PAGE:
Tuesday, May 4, 2010
Almost twenty months ago I posted this. Before anything had started, before I knew that these two academic years were going to be the best of my life. Back then, the process of A level admissions was stressful and nerve wracking, because of course, university was something to be thought of in the very distant future. When I look back at it, A level applications had absolutely nothing on uni apps. And I applied to just two places, but I speak for all my friends as well, when I say that the whole process can make one cry.
When I walked into The Lyceum, I knew this was the school I had wanted to go to. What I hadn't expected was a completely different world it was from the convent school where I spent seven years of my life ( and hated, quite honestly, most of them). People whined about how strict the admin was. I marveled at how the teachers were actually approachable ( I was usually in trouble at my old school), how they marked more leniently, how I was seen to be one of the "good students", how my teachers actually liked me, how shocking it was that other students had stories to share of "that time when" they got some teacher kicked out of their job, or how they would blatantly talk back to teachers (we'd get kicked out if we dared talk back to our teachers). I found myself, for the first time, appreciating the insanely high standards set by my convent school teachers.
I met people. Many new people in school and outside school, who did more to shape my experiences of the world than those past seven years ever could. I went in being judgmental, feeling I was "better" than the others, looking for new friends, wanting to prove myself. Two years on, I find myself trying to understand the reasons for why people are a particular way, and not the way I'd like them to be. I found out that being diplomatic is important, that you shouldn't be quick to put people in certain moulds and label them, that things and people are very, very quick to change. That the moment you stop caring what people think/say about you, you'll turn into a much happier, more confident person. I stopped wanting to live in the little bubble where gossiping about other people, being bitchy, judging them would be the only way you could socialize. I became, at the same time, more sensitive and desensitized. I learnt that the only people who I should care about were the ones who would care if I lived or not. I learnt how to say thank you. In other words, I grew up and matured- I'd gone in a child. I know there are people who didn't, who don't share my experiences of the place, but every one of my friends will vouch for how they can relate to at least one of the things I'm speaking of.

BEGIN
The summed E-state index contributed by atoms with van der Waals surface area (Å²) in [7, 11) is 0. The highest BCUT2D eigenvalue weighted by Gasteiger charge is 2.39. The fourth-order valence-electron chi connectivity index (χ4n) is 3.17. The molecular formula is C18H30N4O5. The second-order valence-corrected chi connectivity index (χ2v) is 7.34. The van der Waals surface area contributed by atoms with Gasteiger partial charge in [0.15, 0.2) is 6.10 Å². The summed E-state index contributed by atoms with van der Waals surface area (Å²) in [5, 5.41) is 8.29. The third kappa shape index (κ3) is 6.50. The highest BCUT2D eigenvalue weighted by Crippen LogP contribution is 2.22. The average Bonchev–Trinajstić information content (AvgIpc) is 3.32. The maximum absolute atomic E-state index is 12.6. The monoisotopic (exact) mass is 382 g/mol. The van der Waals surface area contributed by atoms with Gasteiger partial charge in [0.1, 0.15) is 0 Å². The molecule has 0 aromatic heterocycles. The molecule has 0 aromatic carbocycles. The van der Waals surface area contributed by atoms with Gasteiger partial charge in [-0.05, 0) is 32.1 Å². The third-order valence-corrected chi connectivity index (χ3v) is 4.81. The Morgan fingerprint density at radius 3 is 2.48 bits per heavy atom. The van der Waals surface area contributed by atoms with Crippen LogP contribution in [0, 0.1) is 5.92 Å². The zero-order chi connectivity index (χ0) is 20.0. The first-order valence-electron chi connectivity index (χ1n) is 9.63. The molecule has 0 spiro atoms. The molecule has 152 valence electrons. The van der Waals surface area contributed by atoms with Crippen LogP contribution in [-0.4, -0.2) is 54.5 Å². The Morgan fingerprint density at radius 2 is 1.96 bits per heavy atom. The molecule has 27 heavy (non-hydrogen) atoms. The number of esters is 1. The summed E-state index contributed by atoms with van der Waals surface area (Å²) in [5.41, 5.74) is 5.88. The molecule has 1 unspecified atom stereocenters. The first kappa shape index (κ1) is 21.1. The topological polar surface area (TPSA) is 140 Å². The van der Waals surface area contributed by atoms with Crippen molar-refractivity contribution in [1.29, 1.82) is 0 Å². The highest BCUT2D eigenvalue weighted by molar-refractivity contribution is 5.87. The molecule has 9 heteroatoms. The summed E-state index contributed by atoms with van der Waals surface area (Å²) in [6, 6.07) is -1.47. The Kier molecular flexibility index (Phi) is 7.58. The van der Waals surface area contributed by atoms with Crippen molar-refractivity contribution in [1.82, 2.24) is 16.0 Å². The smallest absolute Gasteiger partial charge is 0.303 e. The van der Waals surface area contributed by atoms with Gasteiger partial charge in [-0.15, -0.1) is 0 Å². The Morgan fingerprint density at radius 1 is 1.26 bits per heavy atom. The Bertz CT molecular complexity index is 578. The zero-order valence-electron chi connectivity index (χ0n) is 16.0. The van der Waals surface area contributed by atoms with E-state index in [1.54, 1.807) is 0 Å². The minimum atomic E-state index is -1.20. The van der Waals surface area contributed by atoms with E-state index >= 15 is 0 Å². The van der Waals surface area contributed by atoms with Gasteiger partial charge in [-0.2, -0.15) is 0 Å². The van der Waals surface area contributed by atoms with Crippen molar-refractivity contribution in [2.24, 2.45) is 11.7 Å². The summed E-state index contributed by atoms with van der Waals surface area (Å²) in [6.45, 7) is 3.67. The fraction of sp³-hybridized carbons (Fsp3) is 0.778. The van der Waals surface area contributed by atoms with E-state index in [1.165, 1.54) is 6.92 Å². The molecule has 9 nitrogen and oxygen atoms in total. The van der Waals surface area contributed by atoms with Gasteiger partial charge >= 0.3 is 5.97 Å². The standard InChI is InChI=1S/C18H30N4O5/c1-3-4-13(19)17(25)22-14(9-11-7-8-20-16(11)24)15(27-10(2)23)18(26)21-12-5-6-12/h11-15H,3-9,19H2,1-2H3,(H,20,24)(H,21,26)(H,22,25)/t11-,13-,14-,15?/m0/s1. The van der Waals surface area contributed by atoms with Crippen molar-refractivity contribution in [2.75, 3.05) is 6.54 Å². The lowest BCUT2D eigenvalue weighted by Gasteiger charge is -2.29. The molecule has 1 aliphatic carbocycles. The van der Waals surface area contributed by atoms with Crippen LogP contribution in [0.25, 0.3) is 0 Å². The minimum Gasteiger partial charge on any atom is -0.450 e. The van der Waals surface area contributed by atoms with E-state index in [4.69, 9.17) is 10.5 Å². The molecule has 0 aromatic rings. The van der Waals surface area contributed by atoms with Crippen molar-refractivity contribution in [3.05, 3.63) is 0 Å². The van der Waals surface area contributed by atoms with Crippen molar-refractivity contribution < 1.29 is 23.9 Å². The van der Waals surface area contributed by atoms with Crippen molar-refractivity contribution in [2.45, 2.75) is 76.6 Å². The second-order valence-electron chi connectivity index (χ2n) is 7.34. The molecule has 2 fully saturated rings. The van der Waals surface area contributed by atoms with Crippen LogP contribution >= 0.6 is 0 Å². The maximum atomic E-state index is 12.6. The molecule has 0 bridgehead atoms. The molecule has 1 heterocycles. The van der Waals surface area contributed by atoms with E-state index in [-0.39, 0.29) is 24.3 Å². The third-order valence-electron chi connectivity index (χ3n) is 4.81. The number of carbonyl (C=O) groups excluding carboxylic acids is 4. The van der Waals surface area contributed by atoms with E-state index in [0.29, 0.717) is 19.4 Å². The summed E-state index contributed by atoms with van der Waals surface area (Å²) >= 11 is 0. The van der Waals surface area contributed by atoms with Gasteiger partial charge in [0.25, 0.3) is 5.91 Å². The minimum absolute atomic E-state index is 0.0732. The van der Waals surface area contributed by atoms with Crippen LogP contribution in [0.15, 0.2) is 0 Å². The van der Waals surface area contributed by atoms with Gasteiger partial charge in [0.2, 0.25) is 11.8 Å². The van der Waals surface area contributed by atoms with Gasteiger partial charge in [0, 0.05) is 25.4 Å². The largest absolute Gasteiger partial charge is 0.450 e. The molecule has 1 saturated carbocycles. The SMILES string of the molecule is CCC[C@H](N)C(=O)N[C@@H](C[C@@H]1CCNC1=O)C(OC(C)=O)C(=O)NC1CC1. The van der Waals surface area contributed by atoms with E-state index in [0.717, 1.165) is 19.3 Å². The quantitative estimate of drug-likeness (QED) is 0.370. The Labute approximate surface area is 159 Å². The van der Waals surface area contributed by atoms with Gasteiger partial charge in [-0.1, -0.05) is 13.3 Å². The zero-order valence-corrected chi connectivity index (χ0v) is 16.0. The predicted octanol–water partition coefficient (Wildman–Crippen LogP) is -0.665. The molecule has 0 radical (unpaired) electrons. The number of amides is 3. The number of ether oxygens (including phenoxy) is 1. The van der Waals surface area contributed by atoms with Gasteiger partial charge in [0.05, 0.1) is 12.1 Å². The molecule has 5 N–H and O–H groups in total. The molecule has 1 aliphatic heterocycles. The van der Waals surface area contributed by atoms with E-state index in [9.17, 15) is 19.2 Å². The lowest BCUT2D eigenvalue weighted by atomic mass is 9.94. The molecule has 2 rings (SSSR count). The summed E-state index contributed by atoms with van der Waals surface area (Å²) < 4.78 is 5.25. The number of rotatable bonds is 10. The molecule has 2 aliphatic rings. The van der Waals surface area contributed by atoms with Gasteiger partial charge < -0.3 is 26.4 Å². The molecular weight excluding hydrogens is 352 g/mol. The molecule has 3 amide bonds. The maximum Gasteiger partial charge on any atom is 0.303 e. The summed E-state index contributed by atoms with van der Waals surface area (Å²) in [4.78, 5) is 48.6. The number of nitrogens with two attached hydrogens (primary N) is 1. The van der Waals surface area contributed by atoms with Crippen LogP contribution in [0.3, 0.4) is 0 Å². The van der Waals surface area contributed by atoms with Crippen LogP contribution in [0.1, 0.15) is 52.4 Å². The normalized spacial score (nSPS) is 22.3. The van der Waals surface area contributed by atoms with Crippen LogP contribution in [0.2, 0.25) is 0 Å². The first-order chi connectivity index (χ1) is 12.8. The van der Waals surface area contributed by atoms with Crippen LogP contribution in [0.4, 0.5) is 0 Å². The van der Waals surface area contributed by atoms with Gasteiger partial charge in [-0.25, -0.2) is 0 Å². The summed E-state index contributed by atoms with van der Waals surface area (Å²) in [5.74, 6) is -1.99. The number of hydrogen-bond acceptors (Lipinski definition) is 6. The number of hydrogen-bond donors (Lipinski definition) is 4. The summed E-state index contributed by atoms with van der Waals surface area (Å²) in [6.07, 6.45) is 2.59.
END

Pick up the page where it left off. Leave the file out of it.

I remember how the October '08-January'09 period turned into one of the most bittersweet times of my life. The hurt, the typhoid, the bed rest, the altered brain chemistry, the knowledge that I could live without certain people in my life- I firmly believe the typhoid changed me for the better. And how February 2009 marked a change I thank God for every day. It's the change that allows me to just let things go, let them slide and happen as they want to, as they have to. I met someone who changed my life for the better, has been the one person who was integral to the whole process of my growing up. That person is the only one who can tell anyone how painstaking it was to make me grow up, to shape me into who I am now.
I'm extremely lucky to have made it on to the debating team. I remember my first MUN in school, how I didn't make it on to the team that would be sent to Lahore. How I cried for two days in a row. How my mother tried to explain to me that maybe I just wasn't ready for it- and I actually wasn't. I stuttered. I couldn't hold my own. I lacked confidence. And how in September '09, it was a different story-I actually made it on to the team. The trip to Lahore was one of the best times of my life. If there's one thing I will never forget, it will be that entire experience- there should be a whole post about it, but I wouldn't know where to start. Even Boston, where I was so incredibly homesick, only elicits fond memories in my mind now that I think about it.
I wouldn't know who to thank and where to start. But amongst the people who stand out are my mother, who finally felt it was okay to let me go, that going to "boys' houses" wasn't that big a deal anymore,that I could be trusted to go to another country without her and for her faith that I'm going to do something with my life. My sociology teacher who inspired me to make one of the most important decisions of my life- choosing the college I wanted to attend-, for making sociology fun, for everything she did. That person I mentioned earlier in this post, who literally moulded me. My friends- old friends, new friends, people I met on the trips- everyone who made these two years worth what they are to me now.
After saying all of this, I still don't know what to say.
The Lyceum, you will be sorely missed.